Musicians who think they need to sell their souls in order to make a buck should read up on James Poyser. The Philadelphia-based keyboardist/songwriter/producer has earned quite a living for himself, and he does it all with artists he knows and respects: as a member of the lauded Soulquarians crew, he was in the company of the likes of Erykah Badu, Common, The Roots D’Angelo, and other stuff of the glory years of MCA Records.
But don’t think that he’s limited to the neo-soul crowd—he’s also performed, recorded, or toured with the likes of everyone from Jay-Z to Afro-beat/Jazz legend Femi Kuti, and from Queen Latifah to Roy Hargrove. And his new Rebel Yell project, a “misfit R&B” collaboration with producer Khari Ferrari Mateen (The Roots, J*DaVeY, Skillz) and singer Domini “SupaStar” Quinn, is as different from anything he’s ever done. While in transit from Philly to New York to play with his extended family The Roots on Late Night with Jimmy Fallon, Poyser spoke to HipHopDX‘s Producer’s Corner about shelved projects, debunking expectations, and making hits rain.
HipHopDX: Tell me about the new project, Rebel Yell.
James Poyser: It got started on a humbug, really. It was myself and another young producer from Philly, Khari Mateen. We were working in The Studio together. It’s a studio in Philly called The Studio, where pretty much everybody works at. He has a room there, I have a room there, and so do a few other production companies. And everybody jams together and plays together on different things. Me and Khari were just vibing over a few weeks of coming up with just some instrumental things. It’s really kind of different, and we spoke about finding somebody to put a voice on it. We’re both familiar with Domini, because Dom’s always around, and gave some music. We came up with some stuff, and we just continued until we had the songs that we have on the album. It’s a lot, but the stars just fell into place, and stuff happened.
DX: Is this the first project you’ve produced entirely? Because I know you do spot work for a lot of people.
James Poyser: No, not at all. … There’s been quite a few things I’ve done that haven’t seen the light of day just yet. [Laughs] There were projects where there may have been an established artist, but I was the main producer for that project. For example, Erykah [Badu’s] Mama’s Gun album, and things here and there. There’s things here and there I’ve done. So I wouldn’t say it was the first.
DX: How does this project differ from the others you’ve done?
James Poyser: It’s pretty much a product of the way we do music now in the year 2009. Some of the things were done initially in the studio, but after a while, everything was done over the Internet. Everyone was doing their own thing, working at their own spots. That’s the way records are done now. This time, everyone was going their own way and just throwing everything into the pot. Me and Khari started working in the studio together, but it evolved to everybody working in their own space.
DX: A lot of people, when they hear the name James Poyser, they think “Soulquarians.” What was it like being part of a collective where everyone is so talented?
James Poyser: It was great. It was definitely a blessing to just be affiliated with everybody. The label that was put on us was kind of misleading, and eventually…It was a great experience, and it was a blessing to be involved, but the label that was put on can be misleading, and people in the media and people in general think that’s all that we can do. So it doesn’t give much leeway for when an artist or producer wants to do something else. Common [click to read] was affiliated with the Soul thing, so when he wants to do other things, people just look at him like, “What are you doing?” Or as far as a producer, people think that’s all I can do. So it’s definitely great, but it had some things that were a little annoying.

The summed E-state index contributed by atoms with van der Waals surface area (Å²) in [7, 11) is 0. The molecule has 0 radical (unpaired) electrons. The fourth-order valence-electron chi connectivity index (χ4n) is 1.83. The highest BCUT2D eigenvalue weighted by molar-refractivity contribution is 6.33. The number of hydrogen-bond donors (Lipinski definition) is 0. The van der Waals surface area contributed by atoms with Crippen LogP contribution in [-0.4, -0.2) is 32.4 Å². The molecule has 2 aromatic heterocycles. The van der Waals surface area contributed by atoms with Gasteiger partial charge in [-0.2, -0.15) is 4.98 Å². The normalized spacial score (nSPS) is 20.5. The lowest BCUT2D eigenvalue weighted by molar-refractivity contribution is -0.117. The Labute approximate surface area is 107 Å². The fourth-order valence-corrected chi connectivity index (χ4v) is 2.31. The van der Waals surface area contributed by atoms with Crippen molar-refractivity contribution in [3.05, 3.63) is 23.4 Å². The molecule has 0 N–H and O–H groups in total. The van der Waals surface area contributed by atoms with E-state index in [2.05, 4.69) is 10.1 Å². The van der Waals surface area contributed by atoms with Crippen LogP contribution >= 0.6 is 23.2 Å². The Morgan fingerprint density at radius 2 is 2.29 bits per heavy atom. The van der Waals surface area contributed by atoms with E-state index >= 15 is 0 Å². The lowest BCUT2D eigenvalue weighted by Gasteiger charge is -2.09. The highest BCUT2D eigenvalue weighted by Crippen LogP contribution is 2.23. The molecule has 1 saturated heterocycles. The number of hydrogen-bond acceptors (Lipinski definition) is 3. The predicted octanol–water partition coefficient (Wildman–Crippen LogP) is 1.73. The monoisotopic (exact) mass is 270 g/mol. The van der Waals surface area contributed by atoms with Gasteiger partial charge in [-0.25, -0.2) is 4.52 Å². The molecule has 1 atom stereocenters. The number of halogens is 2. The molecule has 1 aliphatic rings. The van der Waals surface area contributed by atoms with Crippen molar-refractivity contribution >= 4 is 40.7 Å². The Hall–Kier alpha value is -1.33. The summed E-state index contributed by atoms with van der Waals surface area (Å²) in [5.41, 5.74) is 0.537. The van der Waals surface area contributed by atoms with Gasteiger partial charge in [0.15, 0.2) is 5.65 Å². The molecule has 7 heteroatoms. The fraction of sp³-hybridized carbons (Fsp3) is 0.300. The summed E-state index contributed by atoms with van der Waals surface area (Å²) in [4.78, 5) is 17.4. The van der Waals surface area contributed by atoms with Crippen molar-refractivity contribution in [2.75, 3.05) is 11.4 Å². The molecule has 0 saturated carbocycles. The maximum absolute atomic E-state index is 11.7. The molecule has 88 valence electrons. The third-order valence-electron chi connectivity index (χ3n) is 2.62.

DX: Have you found yourself doing things for the purpose of being different and getting away from that box?
James Poyser: I’ve done quite a few things here and there. If you look at this project, that’s something kind of different. But it’s not different, in the sense that I see all music as being music. It’s different mediums and genres, but I think music is music. But if you look at this project, it wouldn’t be in that family [of my other work].
DX: You’ve worked with a lot of people, your resume is crazy. Who would you say has been the biggest challenge to work with? What artist has made you stretch yourself the most?
James Poyser: I don’t know if it’s one person. Everybody that I’ve worked with has things about them that were challenging. So it’s different thing. It’ll be some artists that you have to deal with their temperaments, which is challenging. It’ll be some artists that you have to deal with their craziness, which is challenging. [Laughs] I’m not saying names on any of these, by the way. And there are artists that, musically, want to lead you in a direction that isn’t necessarily the way I would think and approach things. I have to approach it from their point of view, which makes me a better producer and a better musician. There’s people you argue with because you know what’s right, and what can happen is that what they’re feeling is wrong, and you have to stick to their guns. Or, you have to pretend to go with them, go their way until their way fails, and then they come back your way. So give them enough room to hang themselves, and when they realize they’re wrong, come back the way you did initially.
DX: I’m not saying he was one of your examples, because this really was my next question. When you worked with Common for Like Water For Chocolate, you were critically acclaimed. But right after that, Electric Circus was critically dissed. What was that like, going from a flawless, classic album to one that was considered as too “out there”?
James Poyser: Well, I guess you want people to like the work that you’re doing. And then, you want to feel good for the artists that you’re working with that they have some success on the things you worked on them with. So it was a little disheartening. Still, I personally think, and I know others think, that it was good. So at the end of the day, you can’t really put everything on what people say. And I felt that some of the stuff on it was really good. You’ve just got to be confident in what you think.